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MERCURY: "Mercury called biggest emissions threat"
- Subject: MERCURY: "Mercury called biggest emissions threat"
- From: Jackie Hunt Christensen <email@example.com> (by way of Debby Ortman <firstname.lastname@example.org>)
- Date: Mon, 02 Mar 1998 14:01:48 -0800
- List-Name: GLIN-Announce
[ENN - Environmental[News] etwork]
Mercury called biggest emissions threat
Thursday, February 26, 1998
Mercury is the most threatening toxic material produced by
electric power plants, but there is no technology to effectively
cut the emissions, federal regulators said Wednesday.
In a report required by Congress, the EPA assessed dangers posed
by utility emissions, and found mercury the leading risk. It was
distantly followed by substances such as arsenic, beryllium,
cadmium and dioxin.
The report was to lead to a determination in April by the agency
on how to proceed with regulating mercury emissions from
utilities, but an EPA official said that may be delayed.
"We're focusing on what additional research we need. There are
more scientific needs before we make a determination," said the
official, who asked not to be named. "What we do in April is kind
of up in the air."
The report followed a massive study on mercury that the EPA
released in December that said power plants that burn coal
accounted for 33 percent of human-generated mercury emissions in
this country. It said people who regularly eat fish from
mercury-tainted waters faced the greatest risk.
Mercury -- a heavy metal that can cause neurological damage,
particularly in fetuses -- is released into the environment mostly
Power plants that burn coal emit significant levels of mercury,
while plants that use natural gas or other power sources do not.
Environmentalists and health advocates have long pushed the EPA to
clamp down on utilities' emissions.
"EPA operates under the body-bag school of study. We're saying we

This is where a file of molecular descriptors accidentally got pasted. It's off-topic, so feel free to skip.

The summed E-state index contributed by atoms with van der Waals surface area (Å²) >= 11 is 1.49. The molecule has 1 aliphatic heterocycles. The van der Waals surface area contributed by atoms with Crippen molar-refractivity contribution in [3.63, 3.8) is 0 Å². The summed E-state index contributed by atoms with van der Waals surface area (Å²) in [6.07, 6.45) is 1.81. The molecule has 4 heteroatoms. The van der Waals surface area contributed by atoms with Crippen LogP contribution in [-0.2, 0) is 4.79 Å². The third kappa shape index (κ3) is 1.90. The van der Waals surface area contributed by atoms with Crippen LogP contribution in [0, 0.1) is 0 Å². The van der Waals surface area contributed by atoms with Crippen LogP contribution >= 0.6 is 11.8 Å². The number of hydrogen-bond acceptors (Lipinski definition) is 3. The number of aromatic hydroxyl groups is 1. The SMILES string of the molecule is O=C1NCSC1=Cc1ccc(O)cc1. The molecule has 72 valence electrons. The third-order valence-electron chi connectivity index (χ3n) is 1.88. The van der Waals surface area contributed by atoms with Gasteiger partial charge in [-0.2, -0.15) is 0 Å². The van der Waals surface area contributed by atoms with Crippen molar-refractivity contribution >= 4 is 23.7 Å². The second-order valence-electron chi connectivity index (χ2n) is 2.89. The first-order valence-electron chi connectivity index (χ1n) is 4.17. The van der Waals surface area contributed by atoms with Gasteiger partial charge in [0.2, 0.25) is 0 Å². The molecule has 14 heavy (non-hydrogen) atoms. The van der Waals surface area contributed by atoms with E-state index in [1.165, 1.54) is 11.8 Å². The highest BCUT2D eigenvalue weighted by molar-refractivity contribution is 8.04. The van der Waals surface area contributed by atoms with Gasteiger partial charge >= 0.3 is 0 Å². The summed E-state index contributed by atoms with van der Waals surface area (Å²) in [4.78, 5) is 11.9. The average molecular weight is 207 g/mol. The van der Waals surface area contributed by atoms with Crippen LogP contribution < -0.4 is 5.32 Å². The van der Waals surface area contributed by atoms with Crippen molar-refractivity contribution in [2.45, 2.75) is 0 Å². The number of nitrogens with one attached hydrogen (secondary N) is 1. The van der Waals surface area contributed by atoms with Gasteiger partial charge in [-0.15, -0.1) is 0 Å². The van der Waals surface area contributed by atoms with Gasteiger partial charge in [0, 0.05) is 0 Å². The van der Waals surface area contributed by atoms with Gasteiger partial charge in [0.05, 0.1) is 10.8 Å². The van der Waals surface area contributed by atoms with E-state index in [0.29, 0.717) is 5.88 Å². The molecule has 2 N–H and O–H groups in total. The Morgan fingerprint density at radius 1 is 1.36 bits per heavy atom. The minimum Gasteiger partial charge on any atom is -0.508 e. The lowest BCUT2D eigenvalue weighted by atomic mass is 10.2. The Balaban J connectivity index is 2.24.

should have health standards strong enough that show that there
are no risks from living close to these plants," Brett Hulsey, of
the Sierra Club, said.
Hulsey said there are technologies for power plants to cut their
mercury emissions "but they are more expensive than for
incinerators" which the EPA regulates.
A spokeswoman for the Edison Electric Institute, which represents
investor-owned utilities, said she could not yet comment on the
But she said, "The rubber hits the road next month when the EPA
determines which regulatory recommendations they make."
EPA Administrator Carol Browner said in a statement that the
agency has taken actions that will reduce mercury emissions by
more than 50 percent by 2006.
The agency said it imposed stricter standards on waste
incinerators and expects more reductions in mercury emissions as a
side-benefit of reducing emissions of heat-trapping carbon gases
in its effort to fight global warming.
But the report said more research may be needed on utility
emissions, including more data on mercury content of various types
of coal, the impact of reducing utility mercury emissions on
bioaccumulation in fish, human health and environmental benefits
from reducing utility mercury emissions, how other regulatory
programs affect emissions and development of better control
Copyright 1998, Reuters, All Rights Reserved